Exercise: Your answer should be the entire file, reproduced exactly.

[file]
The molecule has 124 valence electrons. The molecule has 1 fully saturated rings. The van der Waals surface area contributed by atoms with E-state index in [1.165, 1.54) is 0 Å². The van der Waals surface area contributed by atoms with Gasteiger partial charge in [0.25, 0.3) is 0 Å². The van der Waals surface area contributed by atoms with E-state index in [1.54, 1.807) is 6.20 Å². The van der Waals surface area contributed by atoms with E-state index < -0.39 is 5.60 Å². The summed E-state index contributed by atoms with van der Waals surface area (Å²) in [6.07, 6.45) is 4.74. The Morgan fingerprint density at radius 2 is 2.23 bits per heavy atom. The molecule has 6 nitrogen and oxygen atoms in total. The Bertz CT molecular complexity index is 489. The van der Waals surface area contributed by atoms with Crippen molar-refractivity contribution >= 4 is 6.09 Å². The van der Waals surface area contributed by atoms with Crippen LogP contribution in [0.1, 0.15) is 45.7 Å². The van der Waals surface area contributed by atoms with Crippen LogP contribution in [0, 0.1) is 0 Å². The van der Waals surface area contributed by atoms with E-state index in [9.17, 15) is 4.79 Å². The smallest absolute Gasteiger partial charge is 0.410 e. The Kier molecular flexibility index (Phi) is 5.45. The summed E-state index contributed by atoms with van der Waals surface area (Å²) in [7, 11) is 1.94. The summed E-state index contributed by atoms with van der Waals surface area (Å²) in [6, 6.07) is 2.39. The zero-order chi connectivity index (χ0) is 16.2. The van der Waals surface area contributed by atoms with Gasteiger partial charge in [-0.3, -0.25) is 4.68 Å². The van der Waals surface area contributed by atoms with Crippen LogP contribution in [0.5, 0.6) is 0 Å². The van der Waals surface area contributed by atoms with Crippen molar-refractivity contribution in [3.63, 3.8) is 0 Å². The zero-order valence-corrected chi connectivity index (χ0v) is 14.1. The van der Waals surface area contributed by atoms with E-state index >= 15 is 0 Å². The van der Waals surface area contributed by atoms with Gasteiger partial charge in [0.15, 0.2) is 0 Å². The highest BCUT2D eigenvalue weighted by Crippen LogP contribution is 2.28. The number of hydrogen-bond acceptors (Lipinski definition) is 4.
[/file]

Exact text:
The molecule has 124 valence electrons. The molecule has 1 fully saturated rings. The van der Waals surface area contributed by atoms with E-state index in [1.165, 1.54) is 0 Å². The van der Waals surface area contributed by atoms with Gasteiger partial charge in [0.25, 0.3) is 0 Å². The van der Waals surface area contributed by atoms with E-state index in [1.54, 1.807) is 6.20 Å². The van der Waals surface area contributed by atoms with E-state index < -0.39 is 5.60 Å². The summed E-state index contributed by atoms with van der Waals surface area (Å²) in [6.07, 6.45) is 4.74. The Morgan fingerprint density at radius 2 is 2.23 bits per heavy atom. The molecule has 6 nitrogen and oxygen atoms in total. The Bertz CT molecular complexity index is 489. The van der Waals surface area contributed by atoms with Crippen molar-refractivity contribution >= 4 is 6.09 Å². The van der Waals surface area contributed by atoms with Crippen LogP contribution in [0.1, 0.15) is 45.7 Å². The van der Waals surface area contributed by atoms with Crippen LogP contribution in [0, 0.1) is 0 Å². The van der Waals surface area contributed by atoms with E-state index in [9.17, 15) is 4.79 Å². The smallest absolute Gasteiger partial charge is 0.410 e. The Kier molecular flexibility index (Phi) is 5.45. The summed E-state index contributed by atoms with van der Waals surface area (Å²) in [7, 11) is 1.94. The summed E-state index contributed by atoms with van der Waals surface area (Å²) in [6, 6.07) is 2.39. The zero-order chi connectivity index (χ0) is 16.2. The van der Waals surface area contributed by atoms with Gasteiger partial charge in [-0.3, -0.25) is 4.68 Å². The van der Waals surface area contributed by atoms with Crippen LogP contribution in [0.5, 0.6) is 0 Å². The van der Waals surface area contributed by atoms with Crippen molar-refractivity contribution in [3.63, 3.8) is 0 Å². The zero-order valence-corrected chi connectivity index (χ0v) is 14.1. The van der Waals surface area contributed by atoms with E-state index >= 15 is 0 Å². The van der Waals surface area contributed by atoms with Gasteiger partial charge in [0.15, 0.2) is 0 Å². The highest BCUT2D eigenvalue weighted by Crippen LogP contribution is 2.28. The number of hydrogen-bond acceptors (Lipinski definition) is 4.